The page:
Getting Wavy

I became fascinated (briefly) with movie making in college after documenting a trip that my friend Katelyn and I took from Brooklyn, New York down to DC. During this trip I took my good friend to see the National Gallery, the newly completed National Museum of the American Indian, and the HirshhornWhile at the Hirshhorn, I think this was March 2010, I saw a“Play Dead; Real Time” by Scottish artist Douglas Gordon. It was a double sided panel in the middle of a large room with an elephant being projected onto both sides and eerie ambient sound playing. After this I made a series of abstract video art pieces where I focused more intentionally on sound then I ever had. This led me to research the history of the video art movement, and discover artists like Joan Jonas and John Cage. 

Below is a glimpse of my college years. I now know that blonde works much better for me…

Unfortunately, my last school did not have the resources to have any sort of video program. We barely had working laptops. So passing this interest on to my students would have to wait. Since I have been at Stone Ridge School of the Sacred Heart I have experimented and tweaked this assignment, landing on what I now call our “Soundscape Unit”.

For this unit we focused on sound and then video. We used GarageBand and iMovie to create short “soundscapes”. Each student worked together with two of their peers, chosen by me. To begin, we took a look at sound art, and video art as an artistic medium and vehicle of expression. We found inspiration in the artist John Cage, who relies on chance for his art-making, and composing. This lead us to the term Fluxus, an art movement largely inspired by John Cage and some of his contemporaries. 


For this assignment I asked students to use both their cell phones and laptops as tools. This was one of the reasons that group work was important to me. I did not want to exclude students who did not have a cell phone that was video capable. Luckily we have a one to one laptop program at our school, so everyone had access to the same software.GarageBand and iMovie are both programs that come standard on the MacBook Pros that our girls have. The girls then used these tools to capture sound and video simultaneously and separately. They recorded and composed a two minute composition of just sounds using GarageBand. They then brought this composition into iMovie where they added visuals.

Did I mention this was due on Halloween?

At the end of this assignment presented their video to the class along with an explanation of their process, and intentions. They replayed moments for us where they used the element of texture, the principle of harmony and the three examples of physics concepts. Finaly, their videos ended up here:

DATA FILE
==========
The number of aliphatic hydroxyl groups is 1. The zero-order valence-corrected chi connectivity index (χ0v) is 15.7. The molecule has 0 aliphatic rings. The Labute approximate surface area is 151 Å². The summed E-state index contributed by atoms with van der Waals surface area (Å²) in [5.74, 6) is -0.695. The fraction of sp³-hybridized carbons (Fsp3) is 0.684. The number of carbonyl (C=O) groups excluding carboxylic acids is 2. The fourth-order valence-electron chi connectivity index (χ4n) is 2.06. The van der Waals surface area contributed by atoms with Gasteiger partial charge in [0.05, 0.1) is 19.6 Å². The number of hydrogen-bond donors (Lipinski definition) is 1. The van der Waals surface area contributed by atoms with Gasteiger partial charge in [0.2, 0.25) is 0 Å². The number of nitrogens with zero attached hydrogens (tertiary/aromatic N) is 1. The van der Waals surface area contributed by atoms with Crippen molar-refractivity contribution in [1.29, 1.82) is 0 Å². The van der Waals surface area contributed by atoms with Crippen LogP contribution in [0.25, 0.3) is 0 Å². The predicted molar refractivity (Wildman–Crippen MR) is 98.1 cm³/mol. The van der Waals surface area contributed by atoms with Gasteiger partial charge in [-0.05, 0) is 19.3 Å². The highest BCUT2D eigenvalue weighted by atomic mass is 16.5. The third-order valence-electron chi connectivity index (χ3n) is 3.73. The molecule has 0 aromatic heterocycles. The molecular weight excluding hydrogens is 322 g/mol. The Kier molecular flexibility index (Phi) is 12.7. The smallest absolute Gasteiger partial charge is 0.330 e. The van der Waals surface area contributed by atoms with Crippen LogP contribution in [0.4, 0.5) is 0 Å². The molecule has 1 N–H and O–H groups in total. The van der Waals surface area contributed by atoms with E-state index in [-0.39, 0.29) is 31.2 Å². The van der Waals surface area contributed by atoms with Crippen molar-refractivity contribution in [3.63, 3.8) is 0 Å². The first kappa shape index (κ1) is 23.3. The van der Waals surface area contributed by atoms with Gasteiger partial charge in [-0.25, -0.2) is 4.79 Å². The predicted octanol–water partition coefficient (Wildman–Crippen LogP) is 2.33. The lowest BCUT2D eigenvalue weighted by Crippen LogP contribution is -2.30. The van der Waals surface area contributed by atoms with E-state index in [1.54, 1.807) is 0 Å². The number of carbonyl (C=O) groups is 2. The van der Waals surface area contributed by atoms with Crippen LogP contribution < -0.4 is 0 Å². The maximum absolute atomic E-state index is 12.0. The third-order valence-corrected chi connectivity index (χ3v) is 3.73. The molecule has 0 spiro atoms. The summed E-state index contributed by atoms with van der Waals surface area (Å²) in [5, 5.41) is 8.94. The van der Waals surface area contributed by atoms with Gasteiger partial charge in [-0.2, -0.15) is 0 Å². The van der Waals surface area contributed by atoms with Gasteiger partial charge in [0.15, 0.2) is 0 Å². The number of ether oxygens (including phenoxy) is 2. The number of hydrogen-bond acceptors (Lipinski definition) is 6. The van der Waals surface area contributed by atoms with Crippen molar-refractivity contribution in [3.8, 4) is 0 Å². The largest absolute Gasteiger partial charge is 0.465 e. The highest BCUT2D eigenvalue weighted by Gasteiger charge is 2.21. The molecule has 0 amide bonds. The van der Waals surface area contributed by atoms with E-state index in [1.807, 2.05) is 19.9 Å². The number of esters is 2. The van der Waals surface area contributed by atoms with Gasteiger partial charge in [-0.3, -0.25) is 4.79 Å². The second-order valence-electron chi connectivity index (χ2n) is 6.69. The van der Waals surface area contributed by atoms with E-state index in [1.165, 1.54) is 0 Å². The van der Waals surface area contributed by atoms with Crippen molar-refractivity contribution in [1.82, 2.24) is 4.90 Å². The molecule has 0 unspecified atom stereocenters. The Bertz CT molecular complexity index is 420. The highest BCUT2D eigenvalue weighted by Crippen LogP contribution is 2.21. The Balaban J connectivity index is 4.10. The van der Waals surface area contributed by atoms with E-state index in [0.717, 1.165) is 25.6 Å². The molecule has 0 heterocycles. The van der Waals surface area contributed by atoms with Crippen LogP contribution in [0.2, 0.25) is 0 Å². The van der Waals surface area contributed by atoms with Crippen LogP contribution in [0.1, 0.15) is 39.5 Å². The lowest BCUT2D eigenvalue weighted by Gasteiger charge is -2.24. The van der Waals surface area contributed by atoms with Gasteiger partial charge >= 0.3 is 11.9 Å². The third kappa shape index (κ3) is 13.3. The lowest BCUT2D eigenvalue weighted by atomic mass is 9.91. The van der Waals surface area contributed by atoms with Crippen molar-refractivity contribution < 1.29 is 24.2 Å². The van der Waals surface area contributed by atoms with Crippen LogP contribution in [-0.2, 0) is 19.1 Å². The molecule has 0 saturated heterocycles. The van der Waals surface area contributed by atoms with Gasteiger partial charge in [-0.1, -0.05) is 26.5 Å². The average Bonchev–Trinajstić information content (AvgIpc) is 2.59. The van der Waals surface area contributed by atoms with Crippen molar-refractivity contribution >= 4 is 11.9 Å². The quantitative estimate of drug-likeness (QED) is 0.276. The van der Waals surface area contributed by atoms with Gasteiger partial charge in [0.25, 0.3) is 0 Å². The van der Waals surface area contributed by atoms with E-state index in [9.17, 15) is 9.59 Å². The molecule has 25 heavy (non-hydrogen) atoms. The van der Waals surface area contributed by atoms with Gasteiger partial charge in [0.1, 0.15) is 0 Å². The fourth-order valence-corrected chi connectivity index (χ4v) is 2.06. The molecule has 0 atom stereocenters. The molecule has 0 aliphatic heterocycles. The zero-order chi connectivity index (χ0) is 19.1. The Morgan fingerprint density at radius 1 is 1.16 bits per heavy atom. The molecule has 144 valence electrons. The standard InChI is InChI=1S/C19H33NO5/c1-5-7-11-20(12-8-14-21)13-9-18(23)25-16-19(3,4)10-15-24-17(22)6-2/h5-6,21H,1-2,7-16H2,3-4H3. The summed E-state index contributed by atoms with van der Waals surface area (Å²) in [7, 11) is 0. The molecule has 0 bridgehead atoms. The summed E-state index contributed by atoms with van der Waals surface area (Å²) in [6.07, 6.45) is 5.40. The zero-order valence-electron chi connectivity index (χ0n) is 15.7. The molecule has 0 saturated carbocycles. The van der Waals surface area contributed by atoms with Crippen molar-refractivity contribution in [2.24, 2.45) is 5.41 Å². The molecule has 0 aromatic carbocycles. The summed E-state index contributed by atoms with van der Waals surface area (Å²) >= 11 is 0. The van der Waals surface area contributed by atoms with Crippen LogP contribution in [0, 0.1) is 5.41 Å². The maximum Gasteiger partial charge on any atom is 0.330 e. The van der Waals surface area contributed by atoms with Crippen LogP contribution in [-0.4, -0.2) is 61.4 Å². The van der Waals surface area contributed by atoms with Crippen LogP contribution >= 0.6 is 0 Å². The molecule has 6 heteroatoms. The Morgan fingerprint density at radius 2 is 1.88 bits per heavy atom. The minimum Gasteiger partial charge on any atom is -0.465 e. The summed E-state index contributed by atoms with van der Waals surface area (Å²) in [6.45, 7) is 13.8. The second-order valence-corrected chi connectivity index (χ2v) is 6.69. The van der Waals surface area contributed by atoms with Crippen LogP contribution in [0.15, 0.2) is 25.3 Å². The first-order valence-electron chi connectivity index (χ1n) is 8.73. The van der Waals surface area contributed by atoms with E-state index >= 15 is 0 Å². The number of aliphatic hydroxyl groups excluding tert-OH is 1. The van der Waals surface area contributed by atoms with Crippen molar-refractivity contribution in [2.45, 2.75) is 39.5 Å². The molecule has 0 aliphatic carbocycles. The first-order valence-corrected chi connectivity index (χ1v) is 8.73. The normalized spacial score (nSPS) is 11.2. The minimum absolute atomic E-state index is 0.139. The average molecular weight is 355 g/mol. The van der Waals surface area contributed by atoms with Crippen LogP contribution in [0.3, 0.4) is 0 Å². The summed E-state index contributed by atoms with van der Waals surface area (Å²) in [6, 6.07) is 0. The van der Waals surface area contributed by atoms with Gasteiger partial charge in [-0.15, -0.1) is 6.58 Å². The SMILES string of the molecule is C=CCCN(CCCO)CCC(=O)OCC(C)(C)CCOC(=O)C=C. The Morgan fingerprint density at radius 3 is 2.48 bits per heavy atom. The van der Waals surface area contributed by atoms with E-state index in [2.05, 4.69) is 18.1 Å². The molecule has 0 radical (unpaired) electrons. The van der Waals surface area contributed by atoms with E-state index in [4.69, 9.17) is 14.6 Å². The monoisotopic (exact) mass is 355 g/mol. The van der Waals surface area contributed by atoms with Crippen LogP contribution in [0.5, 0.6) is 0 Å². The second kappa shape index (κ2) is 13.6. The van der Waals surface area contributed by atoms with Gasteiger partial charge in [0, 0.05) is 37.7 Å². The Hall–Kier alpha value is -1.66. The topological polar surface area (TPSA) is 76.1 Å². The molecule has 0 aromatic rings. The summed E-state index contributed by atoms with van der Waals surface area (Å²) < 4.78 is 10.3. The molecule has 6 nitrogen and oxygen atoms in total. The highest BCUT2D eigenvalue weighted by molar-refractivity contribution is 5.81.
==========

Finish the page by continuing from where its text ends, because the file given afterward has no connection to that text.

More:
This project was also designed to be a follow up to their most recent unit on sound waves in Physics, a class all freshman take. It is a built in part of our STEAM initiative to connect art with other Science, Technology, Engineering and Math classes. Because they had just learned about sound waves in Physics I added the additional challenge of including one example of each of the following to their project:

  1. A change in sound wave frequencies, or the “Doppler effect”.
  2. A reflected sound, or an echo.
  3. A sound wave transmitted through something other than a gas.

Finally, I asked my students not to forget what we had just learned in the previous unit. I reminded them to compose their shots, just like they had composed their paintings, and think about color and contrast. 

I hope you have time to watch more of our videos here: Enjoy!



At Stone Ridge we strive to teach our students the importance of helping those in need. Whether it is our community’s elderly, homeless, children, our animals friends, or the environment, serving is treated as an opportunity to make the world a better place. In fact, the social action program at Stone Ridge was one of the first and most significant factors that attracted me to the school. I was brought up in the Quaker tradition, and had a similar program at my high school that ended up exposing me to my future career. Through serving children in my local community I found a love of teaching that has impacted the rest of my life. The opportunity to potentially offer the same meaningful experience to my students at Stone Ridge is monumental.

Sacred Heart Schools are a connected network of Catholic schools with institutions stretching around the world. Over 41 countries. Each of these schools is united by one set of five goals. Simply put these goals are Faith, Intellect, Social Awareness, Community, and Wisdom. Goal three, Social Awareness, is the one I want to celebrate here today.

An outline of Goal Three as published by the Society of the Sacred Heart:

Schools of the Sacred Heart commit themselves to educate to a social awareness which impels to action. The Society of the Sacred Heart developed the following criteria for this Goal:

1. The School educates to a critical consciousness that leads its total community to analyze and reflect on the values of society and to act for justice.

2. The School offers all its members opportunities for direct service and advocacy and instills a life-long commitment to service.

3. The School is linked in a reciprocal manner with ministries among people who are poor, marginalized and suffering from injustice.

4. In our multicultural world, the School prepares and inspires students to be active, informed, and responsible citizens locally, nationally, and globally.